Ray Dalio, head of the world’s largest hedge fund firm, explained his secret in a recent interview. “I just want to be clear. Meditation more than anything in my life was the biggest ingredient of whatever success I’ve had, ” he explained. That’s a strong statement coming from a billionaire.
Creativity, health, emotional control, clarity, open-mindedness. Dalio credits those benefits to meditation. And he’s not alone. The practice has made a lot of traction over the past few years with some of the world’s highest performers. Oprah Winfrey, Rupert Murdoch, Arianna Huffington, Bill Ford all have embraced it. Ford says it helps him live with compassion for himself and others. Winfrey describes feelings of hope, contentment, and deep joy.
Does the real benefit of meditation lie in the ethereal, or can it have genuine practical benefit? Although meditation has often been portrayed as something used only by yogis or new-age practitioners, science has shown actual structural changes within the brain, making it of great value for any of us. Those changes can make for a world of difference in daily performance, as testified by Dalio. But I’m not going to dive into the dozens of scientifically-proven benefits of meditation…yet.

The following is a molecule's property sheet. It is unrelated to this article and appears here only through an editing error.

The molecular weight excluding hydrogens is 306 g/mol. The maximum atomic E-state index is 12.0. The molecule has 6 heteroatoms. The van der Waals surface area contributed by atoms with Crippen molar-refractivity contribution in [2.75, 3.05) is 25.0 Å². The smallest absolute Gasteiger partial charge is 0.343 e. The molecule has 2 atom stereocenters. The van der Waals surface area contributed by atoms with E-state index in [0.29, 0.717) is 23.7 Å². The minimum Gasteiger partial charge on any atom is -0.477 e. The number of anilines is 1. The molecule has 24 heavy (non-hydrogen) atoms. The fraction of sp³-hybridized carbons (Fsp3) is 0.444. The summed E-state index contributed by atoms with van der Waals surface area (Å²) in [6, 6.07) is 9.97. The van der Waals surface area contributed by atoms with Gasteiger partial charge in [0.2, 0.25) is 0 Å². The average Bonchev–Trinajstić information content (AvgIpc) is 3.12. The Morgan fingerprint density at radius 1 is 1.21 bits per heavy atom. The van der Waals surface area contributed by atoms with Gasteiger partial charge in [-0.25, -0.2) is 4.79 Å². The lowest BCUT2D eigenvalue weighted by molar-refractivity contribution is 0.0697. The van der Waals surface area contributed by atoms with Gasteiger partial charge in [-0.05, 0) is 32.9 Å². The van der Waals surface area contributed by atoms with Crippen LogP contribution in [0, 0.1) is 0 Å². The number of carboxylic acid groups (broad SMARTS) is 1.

Only during the past year have I started to test the practice myself. I have found the results compelling, to say the least. But I still haven’t practiced meditation consistently at the level I would like. And I want to know just how much my mind and performance can shift within a 30-day window.
How I Am Doing It
So, my commitment: For the next 30 days I’m committing to meditation every day for at least ten minutes. I’m using an iOS app called OMG I Can Meditate to guide me through the beginning phases – until I feel comfortable managing it on my own. Funny name, I know. I’m not profiting from their app, and honestly, you have a lot of good ones to choose from. I just liked what I read about this one and went with it. (And I have to admit, the lady talking on the app sounds a lot better than the voice in my head.)
What’s the Plan?
To hold myself accountable and to share my research and personal findings, I will post everyday in May. I’m calling it Meditation May. My wife finds the name cheesy, but it helps me stay committed for the month. Mission for May: meditate daily.
At worst, my blog posts should improve in quality. At best, I’ll enhance the physical structure of my brain, improve control over my mind and emotions, and focus my performance. I look forward to the challenge.